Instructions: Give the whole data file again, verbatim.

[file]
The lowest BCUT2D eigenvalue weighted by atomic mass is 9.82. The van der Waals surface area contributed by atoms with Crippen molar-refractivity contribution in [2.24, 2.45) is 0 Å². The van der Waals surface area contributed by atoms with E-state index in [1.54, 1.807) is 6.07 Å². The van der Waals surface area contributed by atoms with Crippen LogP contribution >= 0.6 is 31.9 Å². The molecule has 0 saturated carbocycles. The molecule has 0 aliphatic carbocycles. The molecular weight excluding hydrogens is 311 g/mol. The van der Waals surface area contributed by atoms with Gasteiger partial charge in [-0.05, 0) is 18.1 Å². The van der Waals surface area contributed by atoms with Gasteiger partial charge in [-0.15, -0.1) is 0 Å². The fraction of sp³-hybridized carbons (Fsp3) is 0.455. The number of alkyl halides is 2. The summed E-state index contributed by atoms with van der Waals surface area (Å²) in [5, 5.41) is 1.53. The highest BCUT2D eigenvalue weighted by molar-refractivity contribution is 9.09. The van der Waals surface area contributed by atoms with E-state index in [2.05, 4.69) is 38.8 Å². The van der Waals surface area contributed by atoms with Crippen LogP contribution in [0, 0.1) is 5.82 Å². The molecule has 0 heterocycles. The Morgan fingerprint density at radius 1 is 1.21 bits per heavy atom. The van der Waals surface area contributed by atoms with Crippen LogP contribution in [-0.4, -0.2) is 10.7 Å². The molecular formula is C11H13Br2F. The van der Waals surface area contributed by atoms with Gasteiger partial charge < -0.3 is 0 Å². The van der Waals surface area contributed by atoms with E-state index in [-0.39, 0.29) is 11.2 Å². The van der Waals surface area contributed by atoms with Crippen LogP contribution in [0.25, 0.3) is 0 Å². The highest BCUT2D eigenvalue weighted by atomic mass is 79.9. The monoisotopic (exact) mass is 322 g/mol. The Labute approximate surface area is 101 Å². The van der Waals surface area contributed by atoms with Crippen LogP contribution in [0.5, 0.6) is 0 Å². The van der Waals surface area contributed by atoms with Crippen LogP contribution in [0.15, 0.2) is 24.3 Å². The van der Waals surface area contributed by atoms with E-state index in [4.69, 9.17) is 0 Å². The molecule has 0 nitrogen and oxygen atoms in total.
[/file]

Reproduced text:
The lowest BCUT2D eigenvalue weighted by atomic mass is 9.82. The van der Waals surface area contributed by atoms with Crippen molar-refractivity contribution in [2.24, 2.45) is 0 Å². The van der Waals surface area contributed by atoms with E-state index in [1.54, 1.807) is 6.07 Å². The van der Waals surface area contributed by atoms with Crippen LogP contribution >= 0.6 is 31.9 Å². The molecule has 0 saturated carbocycles. The molecule has 0 aliphatic carbocycles. The molecular weight excluding hydrogens is 311 g/mol. The van der Waals surface area contributed by atoms with Gasteiger partial charge in [-0.05, 0) is 18.1 Å². The van der Waals surface area contributed by atoms with Gasteiger partial charge in [-0.15, -0.1) is 0 Å². The fraction of sp³-hybridized carbons (Fsp3) is 0.455. The number of alkyl halides is 2. The summed E-state index contributed by atoms with van der Waals surface area (Å²) in [5, 5.41) is 1.53. The highest BCUT2D eigenvalue weighted by molar-refractivity contribution is 9.09. The van der Waals surface area contributed by atoms with E-state index in [2.05, 4.69) is 38.8 Å². The van der Waals surface area contributed by atoms with Crippen LogP contribution in [0, 0.1) is 5.82 Å². The molecule has 0 heterocycles. The Morgan fingerprint density at radius 1 is 1.21 bits per heavy atom. The van der Waals surface area contributed by atoms with Crippen LogP contribution in [-0.4, -0.2) is 10.7 Å². The molecular formula is C11H13Br2F. The van der Waals surface area contributed by atoms with Gasteiger partial charge < -0.3 is 0 Å². The van der Waals surface area contributed by atoms with E-state index in [-0.39, 0.29) is 11.2 Å². The van der Waals surface area contributed by atoms with Crippen LogP contribution in [0.25, 0.3) is 0 Å². The highest BCUT2D eigenvalue weighted by atomic mass is 79.9. The monoisotopic (exact) mass is 322 g/mol. The Labute approximate surface area is 101 Å². The van der Waals surface area contributed by atoms with Crippen LogP contribution in [0.5, 0.6) is 0 Å². The van der Waals surface area contributed by atoms with Crippen LogP contribution in [0.15, 0.2) is 24.3 Å². The van der Waals surface area contributed by atoms with E-state index in [4.69, 9.17) is 0 Å². The molecule has 0 nitrogen and oxygen atoms in total.